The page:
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Dad
September 16th, 2021 by Ice Cream Jonsey

My father’s memorial was this past weekend.

One of the earliest memories I have of my father was when he packed the family into the car to visit a dealership on a Sunday. On Sunday the regular salesmen were not there, so he was able to freely look at the new automobiles in peace.

An extremely large guy named Stu lumbered over while Dad was driving us around the lot. “Hey there,” said the big fella, “I’m Stu, I’m from the dealership down the street.” He spoke with my dad for a few minutes about cars, which my father could do with anyone. It was a little unethical to walk a competitor’s lot on a day off.

“Well, here’s my card,” said Stu, eventually, all jolly at maybe poaching a sale. “Come on down to our lot next week.” My dad took the card.

“Stu,” my father said, repeating the guy’s name.

“That’s right,” Stu said, “Just come on in and ask for Stu!”

Dad then he turned to the back seats where my brother and I sat. He was grinning. “BEEF STU!!” he said to us. And then he did a thing he did many times, he cackled like a man possessed.

* * *

My father married the prettiest girl in town, my mom, in Portville, New York. They were married in 1965. We never knew how he managed to swing that, as he had a nose like a troll straight out of the Monster Manual. He wasn’t always like that, he told us that when he was young he was at a bar and was leaving and someone just shut the door in his face and broke it. Many years later, like when we were in our forties, he told us that he was actually in a bar fight. My brother almost developed the same nose – when he was probably 12 years old, he was trying to catch a football in the backyard. My brother was focused on the pass and it went into his hands and then – BAM! – he busted his own nose on the above-ground swimming pool that was our next door neighbor’s.

My dad waited a few days and then asked Mike a question he would ask people many times.

“Hey Mikey, does your face hurt?”

Mike said no, it didn’t.

“Well it’s KILLING ME!”

* * *

As much as he liked cars he disliked bad management. He worked 25 years for Kodak before he went into business for himself selling cars. One year, rather than give people interesting work or raises or more time off, Kodak was trying to demonstrate some ill-conceived fake concern from upper management about how all the blue collar workers would be more efficient if they knew more about each other. I guess in the 1980s the hucksters could extract money for their snake oil solutions that way.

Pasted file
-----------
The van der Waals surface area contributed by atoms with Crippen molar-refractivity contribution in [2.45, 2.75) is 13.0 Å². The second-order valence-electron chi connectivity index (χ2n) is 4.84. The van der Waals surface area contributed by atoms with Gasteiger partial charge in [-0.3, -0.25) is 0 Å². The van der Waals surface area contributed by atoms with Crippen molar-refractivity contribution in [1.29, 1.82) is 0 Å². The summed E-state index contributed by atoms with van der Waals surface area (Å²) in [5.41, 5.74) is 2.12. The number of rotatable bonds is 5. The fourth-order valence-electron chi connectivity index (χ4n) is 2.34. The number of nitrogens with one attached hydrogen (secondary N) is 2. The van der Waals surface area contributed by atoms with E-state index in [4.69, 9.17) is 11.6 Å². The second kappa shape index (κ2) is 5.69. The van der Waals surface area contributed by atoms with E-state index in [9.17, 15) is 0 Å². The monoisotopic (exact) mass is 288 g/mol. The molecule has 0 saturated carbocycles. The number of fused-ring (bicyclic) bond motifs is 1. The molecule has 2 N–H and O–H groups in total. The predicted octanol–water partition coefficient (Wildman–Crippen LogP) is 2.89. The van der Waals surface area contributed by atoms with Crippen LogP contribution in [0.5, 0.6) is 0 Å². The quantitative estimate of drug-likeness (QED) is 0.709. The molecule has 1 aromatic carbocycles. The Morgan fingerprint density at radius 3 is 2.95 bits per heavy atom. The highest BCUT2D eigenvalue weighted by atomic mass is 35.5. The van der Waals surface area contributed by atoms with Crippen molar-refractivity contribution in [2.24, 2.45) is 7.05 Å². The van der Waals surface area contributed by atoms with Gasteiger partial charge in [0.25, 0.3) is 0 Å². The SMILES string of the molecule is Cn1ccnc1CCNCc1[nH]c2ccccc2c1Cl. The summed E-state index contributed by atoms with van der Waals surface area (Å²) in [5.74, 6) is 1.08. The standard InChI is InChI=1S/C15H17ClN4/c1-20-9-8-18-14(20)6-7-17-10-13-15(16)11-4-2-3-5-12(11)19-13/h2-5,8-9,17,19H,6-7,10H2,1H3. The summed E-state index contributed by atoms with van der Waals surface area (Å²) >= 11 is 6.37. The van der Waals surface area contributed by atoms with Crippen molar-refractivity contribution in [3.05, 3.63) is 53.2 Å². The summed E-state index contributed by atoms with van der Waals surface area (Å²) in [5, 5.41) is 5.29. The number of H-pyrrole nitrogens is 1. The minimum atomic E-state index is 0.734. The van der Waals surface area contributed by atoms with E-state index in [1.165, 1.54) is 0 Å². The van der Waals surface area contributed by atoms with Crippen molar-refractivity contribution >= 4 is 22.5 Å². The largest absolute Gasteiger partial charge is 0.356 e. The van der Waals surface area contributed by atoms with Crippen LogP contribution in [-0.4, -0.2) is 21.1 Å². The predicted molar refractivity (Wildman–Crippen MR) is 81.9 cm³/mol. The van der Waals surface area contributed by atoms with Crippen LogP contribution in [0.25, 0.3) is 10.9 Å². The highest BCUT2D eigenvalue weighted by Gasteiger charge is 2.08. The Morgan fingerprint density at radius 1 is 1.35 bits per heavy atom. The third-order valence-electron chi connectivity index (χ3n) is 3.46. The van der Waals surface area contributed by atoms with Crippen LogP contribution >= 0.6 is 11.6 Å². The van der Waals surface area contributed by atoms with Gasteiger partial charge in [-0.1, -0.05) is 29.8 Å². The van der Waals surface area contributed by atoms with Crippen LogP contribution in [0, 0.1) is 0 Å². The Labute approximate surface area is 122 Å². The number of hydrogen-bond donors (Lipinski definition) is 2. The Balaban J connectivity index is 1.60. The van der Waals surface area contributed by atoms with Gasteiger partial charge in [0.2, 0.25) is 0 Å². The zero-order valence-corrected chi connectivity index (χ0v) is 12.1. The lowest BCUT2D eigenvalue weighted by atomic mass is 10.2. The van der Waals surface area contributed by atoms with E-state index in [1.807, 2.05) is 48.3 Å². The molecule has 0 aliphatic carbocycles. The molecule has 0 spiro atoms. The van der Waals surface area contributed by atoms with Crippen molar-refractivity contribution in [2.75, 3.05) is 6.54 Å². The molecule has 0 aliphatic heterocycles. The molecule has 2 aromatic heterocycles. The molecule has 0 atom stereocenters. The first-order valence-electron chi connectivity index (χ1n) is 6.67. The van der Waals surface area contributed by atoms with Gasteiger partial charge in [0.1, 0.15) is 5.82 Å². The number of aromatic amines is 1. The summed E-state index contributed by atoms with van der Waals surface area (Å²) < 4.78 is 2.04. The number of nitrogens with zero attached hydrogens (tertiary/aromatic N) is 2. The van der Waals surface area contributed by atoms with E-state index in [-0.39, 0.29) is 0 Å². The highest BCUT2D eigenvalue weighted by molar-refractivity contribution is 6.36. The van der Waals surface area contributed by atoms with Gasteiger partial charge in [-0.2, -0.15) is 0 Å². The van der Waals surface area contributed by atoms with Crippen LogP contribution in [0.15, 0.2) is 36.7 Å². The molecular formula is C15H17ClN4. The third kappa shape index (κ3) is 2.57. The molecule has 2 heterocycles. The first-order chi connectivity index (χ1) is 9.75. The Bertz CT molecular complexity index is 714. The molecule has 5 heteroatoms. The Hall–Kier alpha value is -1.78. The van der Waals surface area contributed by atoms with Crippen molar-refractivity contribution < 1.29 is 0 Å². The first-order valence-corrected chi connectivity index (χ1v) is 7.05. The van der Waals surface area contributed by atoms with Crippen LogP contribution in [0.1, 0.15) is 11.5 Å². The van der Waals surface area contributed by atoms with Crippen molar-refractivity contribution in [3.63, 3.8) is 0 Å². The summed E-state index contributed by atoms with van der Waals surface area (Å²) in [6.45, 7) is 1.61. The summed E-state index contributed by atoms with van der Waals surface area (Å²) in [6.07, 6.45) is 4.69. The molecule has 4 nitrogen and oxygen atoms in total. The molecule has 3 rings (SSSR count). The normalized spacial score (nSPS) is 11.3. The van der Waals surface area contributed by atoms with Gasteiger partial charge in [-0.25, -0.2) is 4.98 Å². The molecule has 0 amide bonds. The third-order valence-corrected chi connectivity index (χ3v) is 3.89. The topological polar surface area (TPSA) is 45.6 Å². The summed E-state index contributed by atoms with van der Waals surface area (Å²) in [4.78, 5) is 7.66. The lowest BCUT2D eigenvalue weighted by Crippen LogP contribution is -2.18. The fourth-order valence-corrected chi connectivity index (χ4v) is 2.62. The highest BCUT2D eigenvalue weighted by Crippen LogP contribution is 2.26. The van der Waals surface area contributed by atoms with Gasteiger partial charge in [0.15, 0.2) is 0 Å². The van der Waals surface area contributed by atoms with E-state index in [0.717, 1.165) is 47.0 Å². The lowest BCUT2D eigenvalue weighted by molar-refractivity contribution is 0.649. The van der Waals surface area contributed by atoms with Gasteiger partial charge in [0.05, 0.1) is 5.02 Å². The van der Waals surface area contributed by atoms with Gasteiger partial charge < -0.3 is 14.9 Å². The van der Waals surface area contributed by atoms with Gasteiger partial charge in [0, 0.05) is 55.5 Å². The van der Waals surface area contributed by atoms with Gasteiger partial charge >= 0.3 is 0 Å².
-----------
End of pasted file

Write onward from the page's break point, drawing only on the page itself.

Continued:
So Dad and everyone else he worked with was in a conference room when the consultants, trying to illustrate their point said, “Even though every one of you drive on the same roads to come in here, none of you know what any of the rest of you even drive to work!” At that point my dad raised his hand.

“I do!” And he went around the room, pointing to every person there. “1982 Chrysler Cordoba! 1981 Toyota Tercel! 1983 Volkswagon Rabbit!” He did this for every person there. He had no patience for phonies and even less for dumb bureaucracy. He never easy to manage and he actually reported to my brother for the last ten years of his working life and I have to give him credit for creating the one manager at work that could handle him.

* * *

I saw my dad break down twice. The first was when he had to put our first dog, an Irish setter named Ginger down. The second was when my mom got sick about three years ago. He loved my mom so much, his big goofy face would light up every time she called when we were out. A few years after Ginger died he did get us a puppy, a cocker spaniel named Corky. We got him one summer after he asked us to help clear the tangled mess of land out back from our home. He woke us up a couple weeks into summer vacation from school and told us that we had to dig up weeds and haul away all the overgrown vegetation.

“You two won’t have to do it by yourself,” he said.

Well, that doesn’t sound so bad then. But what did he mean by that? Would we have help?

“You’ll have some help from our south of the border friend, Manual Labor!” And then that cackle again.

* * *

He died with us holding his hand. My beautiful wife, in what was just pure coincidence, bought me a ticket home the weekend he died. He was surrounded by his family.

My father bought us a computer for Christmas, it changed my life. I work on a computer every day of my life, I knew I wanted to be a programmer when I was 12 years old. He brought home a modem which I used to get on-line, where I met some of my best friends to this day, where I am typing this now. He figured out a loophole to get me into Syracuse and after college my friends had all moved to Colorado where I joined them, started my career and met my wife.

I’m an engineering manager and in this field, nobody exactly gives you a manual on how to do your job. You start working there before other people in your group and just sort of get to manage the ones hired later. If I am good at it at all, the only thing I have over anyone else in my position is that I got a first class education in the bad management my father observed for 20 years. I know what not to do. He went to work every day doing things he couldn’t have enjoyed to help my brother and I grow up and achieve everything we’ve accomplished. Everything I have in life I owe to my mom and dad. I miss him every day and every day that I wake up I remember again that he’s gone.

M dad had something he always said about the future, something that always brought a smile to us. It was his best philosophic observation. “I can’t wait for tomorrow,” he would say, “because I get better-looking every day.”


Bob Sherwin
My dad
1944-2021


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